Article Date: 6/1/2006

Analyze the impact a change in staff or location might have on your income.
JERRY HAYES, O.D.

I recently gave a talk in Phoenix on one of your favorite topics, practice overhead ratios. As often happens, an O.D. came up after the lecture and pulled me off to the side for a private question.

Better or worse?

He was the senior doctor in a group that had just built a large, new office. So large, in fact, it was turning out to be more space — and expense — than the practice needed. Instead of spending the normal 6% of annual revenues on occupancy and 2% on equipment, this practice was spending 12% and 5%, respectively, in 2006.

Because the added expense was causing their income to suffer, this O.D. was looking for my support to help him justify the new overhead on the basis that the office was going to be a good real estate investment. My answer: That may be O.K., but only if all the O.D.s who will lose income share equally in the equity of the building.

This was a classic case of a group of sharp men and women getting caught up in the excitement of building a first-class facility without doing all their homework. I am sure they carefully selected the location and laid the floor plan out down to the last detail. But they failed to create what bankers call a "pro forma" income statement, something any qualified accountant can help you do.

A pro forma is nothing more than a good faith attempt to project how your net income will be affected when your revenue or expense picture changes. You can use a pro forma to help you analyze the impact of renting a more expensive office, leasing new equipment or even hiring more staff.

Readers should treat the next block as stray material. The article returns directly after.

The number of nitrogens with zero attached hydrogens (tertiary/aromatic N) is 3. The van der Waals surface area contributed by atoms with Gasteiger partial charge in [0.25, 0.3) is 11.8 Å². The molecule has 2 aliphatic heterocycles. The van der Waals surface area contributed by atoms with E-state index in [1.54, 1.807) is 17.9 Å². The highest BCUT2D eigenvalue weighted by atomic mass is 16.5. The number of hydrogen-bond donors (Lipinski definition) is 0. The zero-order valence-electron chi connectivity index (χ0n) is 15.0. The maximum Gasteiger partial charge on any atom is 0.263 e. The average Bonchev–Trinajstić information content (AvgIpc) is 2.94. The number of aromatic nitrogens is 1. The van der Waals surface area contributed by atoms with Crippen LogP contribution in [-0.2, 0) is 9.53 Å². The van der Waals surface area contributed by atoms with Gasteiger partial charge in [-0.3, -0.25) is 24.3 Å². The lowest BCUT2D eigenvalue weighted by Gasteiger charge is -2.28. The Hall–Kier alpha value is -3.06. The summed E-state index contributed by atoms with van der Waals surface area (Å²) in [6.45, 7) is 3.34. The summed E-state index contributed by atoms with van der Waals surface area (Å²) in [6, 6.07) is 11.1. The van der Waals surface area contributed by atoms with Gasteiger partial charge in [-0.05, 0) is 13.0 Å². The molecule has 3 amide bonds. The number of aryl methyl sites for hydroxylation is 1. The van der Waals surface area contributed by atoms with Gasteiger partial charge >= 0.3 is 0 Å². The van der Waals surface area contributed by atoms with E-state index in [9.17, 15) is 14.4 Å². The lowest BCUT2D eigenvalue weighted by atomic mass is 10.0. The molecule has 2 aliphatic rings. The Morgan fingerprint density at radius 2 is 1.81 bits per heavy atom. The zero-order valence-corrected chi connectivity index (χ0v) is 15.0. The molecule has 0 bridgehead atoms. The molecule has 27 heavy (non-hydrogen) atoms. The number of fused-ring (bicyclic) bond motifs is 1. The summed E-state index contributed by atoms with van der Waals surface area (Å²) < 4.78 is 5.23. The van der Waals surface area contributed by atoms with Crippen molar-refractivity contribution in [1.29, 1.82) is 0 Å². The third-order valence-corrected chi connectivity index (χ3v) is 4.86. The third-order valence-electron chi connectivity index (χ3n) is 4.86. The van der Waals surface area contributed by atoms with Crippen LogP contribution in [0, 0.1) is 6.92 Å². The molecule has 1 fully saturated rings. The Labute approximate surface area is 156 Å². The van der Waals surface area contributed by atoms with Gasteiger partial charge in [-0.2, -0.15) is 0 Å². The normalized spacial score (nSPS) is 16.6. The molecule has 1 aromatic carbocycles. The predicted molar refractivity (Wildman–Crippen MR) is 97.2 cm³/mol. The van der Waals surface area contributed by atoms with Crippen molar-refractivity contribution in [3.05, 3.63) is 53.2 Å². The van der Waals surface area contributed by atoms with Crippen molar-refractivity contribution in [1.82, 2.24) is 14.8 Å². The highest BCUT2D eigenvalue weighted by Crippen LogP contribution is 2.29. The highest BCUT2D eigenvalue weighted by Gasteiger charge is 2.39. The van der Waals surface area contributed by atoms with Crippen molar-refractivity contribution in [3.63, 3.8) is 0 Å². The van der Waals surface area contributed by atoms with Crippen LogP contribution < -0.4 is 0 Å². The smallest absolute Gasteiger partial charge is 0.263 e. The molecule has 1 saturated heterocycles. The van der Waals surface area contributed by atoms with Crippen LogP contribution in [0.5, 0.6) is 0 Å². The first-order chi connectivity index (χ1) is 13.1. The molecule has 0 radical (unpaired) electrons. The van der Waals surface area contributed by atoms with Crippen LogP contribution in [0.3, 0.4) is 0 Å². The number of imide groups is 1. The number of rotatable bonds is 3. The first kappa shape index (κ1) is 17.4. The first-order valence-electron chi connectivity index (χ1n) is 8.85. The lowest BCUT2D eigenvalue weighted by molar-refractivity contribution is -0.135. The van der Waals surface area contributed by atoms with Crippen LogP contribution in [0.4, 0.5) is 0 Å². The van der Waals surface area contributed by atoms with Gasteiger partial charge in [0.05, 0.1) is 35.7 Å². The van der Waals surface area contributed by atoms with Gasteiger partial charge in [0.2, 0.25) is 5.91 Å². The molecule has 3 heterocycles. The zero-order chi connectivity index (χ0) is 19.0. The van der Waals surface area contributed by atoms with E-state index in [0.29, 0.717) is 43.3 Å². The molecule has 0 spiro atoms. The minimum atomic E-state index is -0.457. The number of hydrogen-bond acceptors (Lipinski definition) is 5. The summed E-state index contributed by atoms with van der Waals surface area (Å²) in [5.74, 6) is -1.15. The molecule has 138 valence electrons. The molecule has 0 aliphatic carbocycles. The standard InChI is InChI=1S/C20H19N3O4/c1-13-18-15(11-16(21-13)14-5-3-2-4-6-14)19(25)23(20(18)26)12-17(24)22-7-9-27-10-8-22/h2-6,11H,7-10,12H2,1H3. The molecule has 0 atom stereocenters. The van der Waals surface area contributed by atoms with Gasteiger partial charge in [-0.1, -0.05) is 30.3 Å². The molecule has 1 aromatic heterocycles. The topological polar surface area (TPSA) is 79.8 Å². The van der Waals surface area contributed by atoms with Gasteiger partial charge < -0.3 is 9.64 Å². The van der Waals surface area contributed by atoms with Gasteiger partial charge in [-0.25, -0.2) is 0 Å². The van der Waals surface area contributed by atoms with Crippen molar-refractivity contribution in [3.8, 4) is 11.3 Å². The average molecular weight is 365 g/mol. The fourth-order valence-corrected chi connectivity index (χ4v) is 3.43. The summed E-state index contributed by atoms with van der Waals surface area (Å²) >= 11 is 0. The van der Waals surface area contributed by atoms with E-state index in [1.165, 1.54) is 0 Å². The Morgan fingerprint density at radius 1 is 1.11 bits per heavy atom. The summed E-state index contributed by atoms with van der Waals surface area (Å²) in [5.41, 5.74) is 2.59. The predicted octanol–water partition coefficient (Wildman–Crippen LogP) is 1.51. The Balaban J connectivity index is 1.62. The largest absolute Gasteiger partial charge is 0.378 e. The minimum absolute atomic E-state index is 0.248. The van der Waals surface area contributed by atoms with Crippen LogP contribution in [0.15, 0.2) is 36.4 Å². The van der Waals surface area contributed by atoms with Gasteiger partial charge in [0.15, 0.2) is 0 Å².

Creating a pro forma

Calculating how much your expenses will increase is generally easy to do. The real trick is deciding how much the investment will increase revenues over time. Despite the uncertainty, creating a pro forma is still an exercise you should undertake if your new expense is greater than 5% of your gross.

Look at it like this: Assume our friend had a \$2 million gross practice that was spending 6% (occupancy costs) + 2% (equipment) = 8%, before they built. If the new office increases that expense to 12% + 5% = 17% of gross, without a proportional increase in revenues, the practice's net income would decline by 17% - 8% = 9% x \$2M = \$180,000. Spread over four partners, that's a loss of \$45,000 per doctor per year. That would hurt!

Don't be too conservative

The primary job of a pro forma is to keep you as a practice owner from over committing yourself financially. But it can also protect you from being too conservative and not spending enough on your building, or buying less equipment than your reasonable future needs. How many times have we all looked back on a project and said, "Gee, I wish I had spent \$50,000 more and doubled the size of my frame area," to ourselves?

Deciding how aggressive to be when expanding your practice is like treating a patient with glaucoma. You need to gather all the information at your disposal before making a decision on how to proceed. And be sure to put financial data at the top of your list.

THE FOUNDER OF KNOWYOURSTAFF.COM AND HAYES CONSULTING, DR. HAYES IS A REGULAR CONTRIBUTOR TO OPTOMETRIC MANAGEMENT MAGAZINE. REACH HIM AT JHAYES@HAYESCONSULTING.COM.

Optometric Management, Issue: June 2006